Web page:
By: Dianna Fisher, Director, Open Educational Resources & Emerging Technologies

I recently traveled to China to train faculty at the Central Agricultural Broadcasting and Television School (CABTS) on Articulate Storyline – a software solution that enables the creation of learning modules using a friendly interface. The training was sponsored by Oregon State University and the American Distance Educational Consortium.

I flew to Beijing on March 21st and was picked up at the airport and taken to dinner before settling into my hotel to rest after a long flight and losing a day.  I have to mention that this meal was the first of many that the beginning topic of conversation has something to do with my skill with chopsticks.  Really! I had different dinner companions at almost every meal and they were all impressed. I didn’t realize this was such an admired ability, but several commented that I was better with them than they were.

It seems that over the 10 days I ate more food than I normally eat in a month, but it was all good, healthy food. Each meal consisted of 10-15 dishes and each a Beijing specialty.  I ate everything from fungus to grass carp to tripe and some things I am sure I am better off not knowing, but it gave them such pleasure to keep me sampling everything while being asked, “Do you love it?” My answer was usually, “Yes!”  The food was fresh and simple. It’s not the Chinese food we are served here.  They took great delight that I photographed every dish and if I forgot, someone would remind me before a serving was taken. The Peking Duck was fabulous. There is actually a ritual to eating it.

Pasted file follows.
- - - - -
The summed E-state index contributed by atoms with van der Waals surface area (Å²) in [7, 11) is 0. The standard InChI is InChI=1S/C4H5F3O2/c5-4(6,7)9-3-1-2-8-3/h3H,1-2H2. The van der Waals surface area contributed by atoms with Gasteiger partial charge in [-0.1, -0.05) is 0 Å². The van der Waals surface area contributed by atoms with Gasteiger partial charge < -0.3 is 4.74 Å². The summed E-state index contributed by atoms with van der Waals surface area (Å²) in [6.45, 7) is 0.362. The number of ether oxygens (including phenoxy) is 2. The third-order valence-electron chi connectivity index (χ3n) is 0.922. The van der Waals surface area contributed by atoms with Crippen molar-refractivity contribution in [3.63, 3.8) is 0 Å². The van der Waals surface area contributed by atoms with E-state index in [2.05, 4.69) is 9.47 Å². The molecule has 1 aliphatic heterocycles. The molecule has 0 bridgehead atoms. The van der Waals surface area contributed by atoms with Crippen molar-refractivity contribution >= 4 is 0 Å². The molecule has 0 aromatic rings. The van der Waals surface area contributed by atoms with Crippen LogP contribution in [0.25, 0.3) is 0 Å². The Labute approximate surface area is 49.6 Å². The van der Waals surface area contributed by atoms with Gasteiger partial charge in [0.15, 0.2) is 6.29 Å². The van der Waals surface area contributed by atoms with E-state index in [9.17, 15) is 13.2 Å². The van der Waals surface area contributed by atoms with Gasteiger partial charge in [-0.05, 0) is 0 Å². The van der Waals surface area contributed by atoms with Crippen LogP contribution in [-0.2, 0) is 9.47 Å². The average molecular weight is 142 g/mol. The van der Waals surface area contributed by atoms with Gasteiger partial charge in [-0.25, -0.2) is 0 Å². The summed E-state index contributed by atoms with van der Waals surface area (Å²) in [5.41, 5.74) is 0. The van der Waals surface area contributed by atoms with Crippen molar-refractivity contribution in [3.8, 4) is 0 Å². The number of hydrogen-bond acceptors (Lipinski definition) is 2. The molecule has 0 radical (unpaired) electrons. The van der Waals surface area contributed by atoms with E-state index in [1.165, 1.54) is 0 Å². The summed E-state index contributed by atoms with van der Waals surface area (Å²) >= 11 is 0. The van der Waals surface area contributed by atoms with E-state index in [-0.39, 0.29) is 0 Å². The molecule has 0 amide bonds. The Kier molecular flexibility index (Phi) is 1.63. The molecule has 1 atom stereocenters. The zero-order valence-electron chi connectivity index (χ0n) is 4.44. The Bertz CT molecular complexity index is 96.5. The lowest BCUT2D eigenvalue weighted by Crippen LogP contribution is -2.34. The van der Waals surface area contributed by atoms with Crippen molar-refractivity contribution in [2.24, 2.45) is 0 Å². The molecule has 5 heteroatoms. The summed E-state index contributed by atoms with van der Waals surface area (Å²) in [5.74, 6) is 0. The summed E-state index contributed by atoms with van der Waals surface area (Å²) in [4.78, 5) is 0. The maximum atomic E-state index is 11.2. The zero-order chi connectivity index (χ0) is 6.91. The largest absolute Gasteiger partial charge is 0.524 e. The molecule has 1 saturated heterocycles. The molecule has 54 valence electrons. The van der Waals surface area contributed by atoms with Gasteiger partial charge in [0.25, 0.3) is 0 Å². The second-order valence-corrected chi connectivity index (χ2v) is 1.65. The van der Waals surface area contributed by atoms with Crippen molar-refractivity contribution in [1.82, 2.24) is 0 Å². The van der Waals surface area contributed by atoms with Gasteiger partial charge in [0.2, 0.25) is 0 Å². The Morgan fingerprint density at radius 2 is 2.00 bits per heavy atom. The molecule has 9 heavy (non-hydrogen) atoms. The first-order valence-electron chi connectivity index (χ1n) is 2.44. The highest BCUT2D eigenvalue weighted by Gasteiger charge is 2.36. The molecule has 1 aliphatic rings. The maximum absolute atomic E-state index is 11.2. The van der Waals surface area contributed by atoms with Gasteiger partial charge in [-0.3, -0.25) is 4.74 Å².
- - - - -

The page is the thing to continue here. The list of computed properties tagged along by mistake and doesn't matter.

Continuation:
In between training times, I was taken to the Great Wall of China and we walked five miles of it. After training was finished, I had an afternoon of bartering at the market with my friend Zhou Xiao (Kitty) who had previously visited OSU. I spent my last day with Julia (I can’t even begin to transliterate her Chinese name into English letters). We walked over 10 miles that day as we went to the Temple of Heaven, The Forbidden City, Tiananmen Square and of course, short visit to Chairman Mao laying in state in his crystal coffin….

….But, the training….

The workshop participants were faculty members who are responsible for delivering education to the farmers in their provinces.

I am so happy that I was given the opportunity to go to China and work with these faculty members who became my students for the week. They had a wide-range of ages and were from five different provinces.

The group went beyond what they were taught and sought out advanced techniques on their own and found delight in sharing with the others.

I did not know what kind of students I would find in the class. Would I find students who were there because they were told to be? Was this a mandatory training?  I am excited that I found a group of students who were eager to learn, who were very smart and who took the initiative to solve problems and create solutions.

The presentations were the beginnings of what would eventually become learning modules that would be packaged for farmers to access.

The topics were crop rotation, integrated pest management, corn borers, silk worms and the ever present smog. I enjoyed working with them, teaching them, and then watching them work with each other as they created their projects and then presented them on the last day.

The learners exceeded my expectations for their learning and the staff of CABTS exceeded my expectations for hospitality. I look forward to continued collaborations.

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One thought on “Learning module development training in China

  1. You are the bravest eater I know! Wow! Congratulations on your chopstick prowess, and, BTW, on a successful class! Looks like some successful hiking too.

    Reply

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